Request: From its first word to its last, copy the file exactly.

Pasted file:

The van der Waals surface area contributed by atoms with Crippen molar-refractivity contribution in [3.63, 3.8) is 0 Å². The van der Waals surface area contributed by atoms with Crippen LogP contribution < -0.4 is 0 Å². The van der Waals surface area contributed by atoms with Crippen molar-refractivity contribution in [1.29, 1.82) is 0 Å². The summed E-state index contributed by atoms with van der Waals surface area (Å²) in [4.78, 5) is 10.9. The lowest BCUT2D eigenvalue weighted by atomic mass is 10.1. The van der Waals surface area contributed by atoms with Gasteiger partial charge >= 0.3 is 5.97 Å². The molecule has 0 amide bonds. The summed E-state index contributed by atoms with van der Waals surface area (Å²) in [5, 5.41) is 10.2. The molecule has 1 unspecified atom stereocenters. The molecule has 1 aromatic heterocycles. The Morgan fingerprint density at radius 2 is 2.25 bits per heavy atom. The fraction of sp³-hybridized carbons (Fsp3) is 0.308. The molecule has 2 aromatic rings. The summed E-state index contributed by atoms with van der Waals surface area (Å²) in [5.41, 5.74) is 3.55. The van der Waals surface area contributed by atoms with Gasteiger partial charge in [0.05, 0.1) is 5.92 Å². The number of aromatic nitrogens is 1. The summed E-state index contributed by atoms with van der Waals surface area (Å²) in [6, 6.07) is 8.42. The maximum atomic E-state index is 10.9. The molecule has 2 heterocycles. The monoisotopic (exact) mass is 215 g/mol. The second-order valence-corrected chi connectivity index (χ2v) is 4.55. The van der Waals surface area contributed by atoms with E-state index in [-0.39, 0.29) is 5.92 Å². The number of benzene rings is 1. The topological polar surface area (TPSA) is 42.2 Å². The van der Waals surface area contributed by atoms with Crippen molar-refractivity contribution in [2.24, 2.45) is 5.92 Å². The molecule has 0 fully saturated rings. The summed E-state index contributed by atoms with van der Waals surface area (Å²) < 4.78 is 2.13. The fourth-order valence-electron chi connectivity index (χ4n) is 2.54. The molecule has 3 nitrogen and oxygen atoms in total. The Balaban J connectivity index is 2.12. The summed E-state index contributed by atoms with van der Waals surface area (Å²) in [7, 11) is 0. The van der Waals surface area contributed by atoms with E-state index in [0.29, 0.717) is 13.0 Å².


The van der Waals surface area contributed by atoms with Crippen molar-refractivity contribution in [3.63, 3.8) is 0 Å². The van der Waals surface area contributed by atoms with Crippen LogP contribution < -0.4 is 0 Å². The van der Waals surface area contributed by atoms with Crippen molar-refractivity contribution in [1.29, 1.82) is 0 Å². The summed E-state index contributed by atoms with van der Waals surface area (Å²) in [4.78, 5) is 10.9. The lowest BCUT2D eigenvalue weighted by atomic mass is 10.1. The van der Waals surface area contributed by atoms with Gasteiger partial charge >= 0.3 is 5.97 Å². The molecule has 0 amide bonds. The summed E-state index contributed by atoms with van der Waals surface area (Å²) in [5, 5.41) is 10.2. The molecule has 1 unspecified atom stereocenters. The molecule has 1 aromatic heterocycles. The Morgan fingerprint density at radius 2 is 2.25 bits per heavy atom. The fraction of sp³-hybridized carbons (Fsp3) is 0.308. The molecule has 2 aromatic rings. The summed E-state index contributed by atoms with van der Waals surface area (Å²) in [5.41, 5.74) is 3.55. The van der Waals surface area contributed by atoms with Gasteiger partial charge in [0.05, 0.1) is 5.92 Å². The number of aromatic nitrogens is 1. The summed E-state index contributed by atoms with van der Waals surface area (Å²) in [6, 6.07) is 8.42. The maximum atomic E-state index is 10.9. The molecule has 2 heterocycles. The monoisotopic (exact) mass is 215 g/mol. The second-order valence-corrected chi connectivity index (χ2v) is 4.55. The van der Waals surface area contributed by atoms with E-state index in [-0.39, 0.29) is 5.92 Å². The number of benzene rings is 1. The topological polar surface area (TPSA) is 42.2 Å². The van der Waals surface area contributed by atoms with Crippen molar-refractivity contribution in [2.24, 2.45) is 5.92 Å². The molecule has 0 fully saturated rings. The summed E-state index contributed by atoms with van der Waals surface area (Å²) < 4.78 is 2.13. The fourth-order valence-electron chi connectivity index (χ4n) is 2.54. The molecule has 3 nitrogen and oxygen atoms in total. The Balaban J connectivity index is 2.12. The summed E-state index contributed by atoms with van der Waals surface area (Å²) in [7, 11) is 0. The van der Waals surface area contributed by atoms with E-state index in [0.29, 0.717) is 13.0 Å².